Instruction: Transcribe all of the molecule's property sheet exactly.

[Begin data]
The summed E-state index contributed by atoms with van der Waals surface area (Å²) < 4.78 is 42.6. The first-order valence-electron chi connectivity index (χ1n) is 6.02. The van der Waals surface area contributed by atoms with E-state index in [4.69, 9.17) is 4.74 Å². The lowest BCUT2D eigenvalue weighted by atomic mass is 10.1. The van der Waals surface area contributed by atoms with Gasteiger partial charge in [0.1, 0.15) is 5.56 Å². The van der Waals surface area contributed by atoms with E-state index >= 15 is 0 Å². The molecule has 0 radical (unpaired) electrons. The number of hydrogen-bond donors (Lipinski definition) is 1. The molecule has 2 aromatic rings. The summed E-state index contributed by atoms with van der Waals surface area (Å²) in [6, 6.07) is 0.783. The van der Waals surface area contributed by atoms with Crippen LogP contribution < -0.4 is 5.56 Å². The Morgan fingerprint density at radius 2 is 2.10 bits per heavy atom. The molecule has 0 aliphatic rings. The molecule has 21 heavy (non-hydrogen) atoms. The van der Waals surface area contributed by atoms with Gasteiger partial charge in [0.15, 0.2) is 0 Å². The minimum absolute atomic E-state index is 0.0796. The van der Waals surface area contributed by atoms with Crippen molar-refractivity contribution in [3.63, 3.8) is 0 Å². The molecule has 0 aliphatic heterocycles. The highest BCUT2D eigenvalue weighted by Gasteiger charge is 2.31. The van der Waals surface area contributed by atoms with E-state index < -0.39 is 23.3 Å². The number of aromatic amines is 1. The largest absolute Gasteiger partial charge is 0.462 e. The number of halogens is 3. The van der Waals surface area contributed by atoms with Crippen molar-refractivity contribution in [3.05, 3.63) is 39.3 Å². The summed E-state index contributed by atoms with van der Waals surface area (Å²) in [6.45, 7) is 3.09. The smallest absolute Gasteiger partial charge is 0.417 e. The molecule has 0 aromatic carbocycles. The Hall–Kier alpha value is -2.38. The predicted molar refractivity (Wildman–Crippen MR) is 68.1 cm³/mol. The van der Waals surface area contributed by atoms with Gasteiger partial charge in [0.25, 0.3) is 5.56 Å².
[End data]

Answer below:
The summed E-state index contributed by atoms with van der Waals surface area (Å²) < 4.78 is 42.6. The first-order valence-electron chi connectivity index (χ1n) is 6.02. The van der Waals surface area contributed by atoms with E-state index in [4.69, 9.17) is 4.74 Å². The lowest BCUT2D eigenvalue weighted by atomic mass is 10.1. The van der Waals surface area contributed by atoms with Gasteiger partial charge in [0.1, 0.15) is 5.56 Å². The van der Waals surface area contributed by atoms with E-state index >= 15 is 0 Å². The molecule has 0 radical (unpaired) electrons. The number of hydrogen-bond donors (Lipinski definition) is 1. The molecule has 2 aromatic rings. The summed E-state index contributed by atoms with van der Waals surface area (Å²) in [6, 6.07) is 0.783. The van der Waals surface area contributed by atoms with Crippen LogP contribution < -0.4 is 5.56 Å². The Morgan fingerprint density at radius 2 is 2.10 bits per heavy atom. The molecule has 0 aliphatic rings. The molecule has 21 heavy (non-hydrogen) atoms. The van der Waals surface area contributed by atoms with Gasteiger partial charge in [0.15, 0.2) is 0 Å². The minimum absolute atomic E-state index is 0.0796. The van der Waals surface area contributed by atoms with Crippen molar-refractivity contribution in [3.63, 3.8) is 0 Å². The molecule has 0 aliphatic heterocycles. The highest BCUT2D eigenvalue weighted by Gasteiger charge is 2.31. The van der Waals surface area contributed by atoms with E-state index < -0.39 is 23.3 Å². The number of aromatic amines is 1. The largest absolute Gasteiger partial charge is 0.462 e. The number of halogens is 3. The van der Waals surface area contributed by atoms with Crippen molar-refractivity contribution in [3.05, 3.63) is 39.3 Å². The summed E-state index contributed by atoms with van der Waals surface area (Å²) in [6.45, 7) is 3.09. The smallest absolute Gasteiger partial charge is 0.417 e. The molecule has 0 aromatic carbocycles. The Hall–Kier alpha value is -2.38. The predicted molar refractivity (Wildman–Crippen MR) is 68.1 cm³/mol. The van der Waals surface area contributed by atoms with Gasteiger partial charge in [0.25, 0.3) is 5.56 Å².